What Makes a Home


Packing and unpacking a houseful of memories

Last weekend, I moved house again, for the 22nd time in just less than that number of years, but not counting moving from my childhood home up to Boston, between college dorm rooms, and the in-between temporary housing that's part and parcel of international relocation. Among those homes, I've lived on numerous variations of Park Roads and Streets and Avenues, of Hills and Vales. Right now, I'm in a Forest, which hopefully is edging me that much closer to a dream of life in the country or seaside. I keep telling myself this will be, has to be the last one before I quit my rambling and settle down, whatever that means.

Increasingly, what I'm coming to believe it means is that what I really want is to find a more permanent resting place for my stuff, all of the bits and bobs I've collected, and that no amount of Marie Kondo-ing will convince me to give up. Admittedly I'm just going by what I've gleaned from Pinterest, but as I understand it, Kondo's M.O. is to encourage us to let go of anything that does not bring us joy, all things being equal, from ill-fitting jeans to high school yearbooks.

Which is precisely my issue, because all of the stuff that I dutifully wrap and pack and box and then unpack again, well, it does bring me joy. The cumbersome robin's egg blue vintage kitchen cabinet that was my first grown-up purchase from a nondescript brocante in the 12ème arrondissement of Paris? I've lugged this ridiculous ball and chain back and forth over the Atlantic twice now, and I'll be damned if it doesn't follow me wherever I go. The box of bakeware inherited from my Grandma, including the two-piece lamb-shaped mold that formed our Easter dessert year after year-- yellow cake with perfectly white and fluffy buttercream, shaggy with shredded coconut, and two black jellybeans for eyes. This year I packed six (!!!) crates of cookbooks, a collection that does not offer any promise of getting smaller over time.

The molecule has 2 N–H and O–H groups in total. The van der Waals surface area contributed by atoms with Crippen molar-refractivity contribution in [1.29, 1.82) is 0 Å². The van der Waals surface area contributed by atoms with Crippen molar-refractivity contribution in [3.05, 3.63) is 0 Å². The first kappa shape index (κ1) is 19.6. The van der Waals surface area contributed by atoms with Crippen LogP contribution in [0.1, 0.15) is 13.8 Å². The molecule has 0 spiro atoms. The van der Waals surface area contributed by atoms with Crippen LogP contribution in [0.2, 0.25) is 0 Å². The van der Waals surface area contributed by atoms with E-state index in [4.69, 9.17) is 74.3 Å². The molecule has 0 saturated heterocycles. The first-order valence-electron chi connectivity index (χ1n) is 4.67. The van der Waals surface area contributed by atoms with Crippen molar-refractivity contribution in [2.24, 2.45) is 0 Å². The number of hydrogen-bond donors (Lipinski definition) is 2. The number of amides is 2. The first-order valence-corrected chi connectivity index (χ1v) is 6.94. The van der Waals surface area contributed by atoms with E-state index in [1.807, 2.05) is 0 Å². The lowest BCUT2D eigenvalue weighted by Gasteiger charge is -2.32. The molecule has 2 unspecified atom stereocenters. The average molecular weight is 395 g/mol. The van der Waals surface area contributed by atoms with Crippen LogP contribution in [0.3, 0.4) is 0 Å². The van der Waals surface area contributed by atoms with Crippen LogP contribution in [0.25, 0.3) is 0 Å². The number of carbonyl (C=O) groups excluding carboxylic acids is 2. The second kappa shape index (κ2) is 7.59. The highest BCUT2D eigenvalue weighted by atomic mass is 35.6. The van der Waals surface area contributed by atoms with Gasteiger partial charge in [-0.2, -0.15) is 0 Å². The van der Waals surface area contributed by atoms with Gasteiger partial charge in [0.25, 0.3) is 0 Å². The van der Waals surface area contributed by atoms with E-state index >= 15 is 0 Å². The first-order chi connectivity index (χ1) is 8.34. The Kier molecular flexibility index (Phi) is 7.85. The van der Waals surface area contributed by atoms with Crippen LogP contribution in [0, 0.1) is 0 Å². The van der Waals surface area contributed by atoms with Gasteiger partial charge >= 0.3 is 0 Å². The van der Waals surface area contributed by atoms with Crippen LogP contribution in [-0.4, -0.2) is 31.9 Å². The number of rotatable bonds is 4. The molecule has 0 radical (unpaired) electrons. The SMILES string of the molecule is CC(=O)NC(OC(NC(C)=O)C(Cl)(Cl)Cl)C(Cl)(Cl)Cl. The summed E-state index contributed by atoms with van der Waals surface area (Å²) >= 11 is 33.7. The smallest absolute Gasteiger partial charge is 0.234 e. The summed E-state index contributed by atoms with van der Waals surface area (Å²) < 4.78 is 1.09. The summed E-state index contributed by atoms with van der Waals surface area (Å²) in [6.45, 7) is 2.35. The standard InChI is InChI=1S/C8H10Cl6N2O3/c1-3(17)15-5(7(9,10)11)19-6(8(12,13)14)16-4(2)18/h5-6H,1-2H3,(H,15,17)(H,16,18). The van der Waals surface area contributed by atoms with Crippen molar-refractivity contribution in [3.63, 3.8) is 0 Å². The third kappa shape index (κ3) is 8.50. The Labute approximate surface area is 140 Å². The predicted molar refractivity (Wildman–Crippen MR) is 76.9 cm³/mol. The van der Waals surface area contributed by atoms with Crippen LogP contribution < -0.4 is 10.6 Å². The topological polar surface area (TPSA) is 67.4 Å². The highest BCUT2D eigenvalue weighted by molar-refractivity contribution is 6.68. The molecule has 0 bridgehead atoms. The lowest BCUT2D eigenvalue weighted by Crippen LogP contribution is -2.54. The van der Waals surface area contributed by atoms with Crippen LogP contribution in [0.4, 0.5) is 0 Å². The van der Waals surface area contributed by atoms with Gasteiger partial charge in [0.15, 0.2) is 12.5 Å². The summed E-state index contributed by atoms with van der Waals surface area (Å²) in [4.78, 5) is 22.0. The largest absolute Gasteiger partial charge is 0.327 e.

Nestled among my tongs and wooden spoons and fancy fish spatula sits Kevin's spud masher, conjuring Christmas dinners, backyard barbeques, dancing in the kitchen, and also a quiet reminder that today marks seven years since he's been gone. Seven years, or ten homes since the one we shared. We'd already been apart for more than a year when he passed away, the things we'd acquired together had long been divided and sorted and assimilated into our separate clutter. The table and chairs were his, the pots and pans were mine. 

The hole of a loss only gets farther away as a matter of perspective, it never gets any smaller, it never diminishes or recedes into oblivion. And then, every year, when the sky is bold and bright with the ambition of springing ahead, it zooms back into focus and I realize that "sunny days have burned a path across another season."

Somehow this grotty god-knows-how-old spud masher persists in asserting its presence in my kitchen, from one home to the next. And I will never let it go, because mashing every pot of potatoes with it indeed brings me great joy.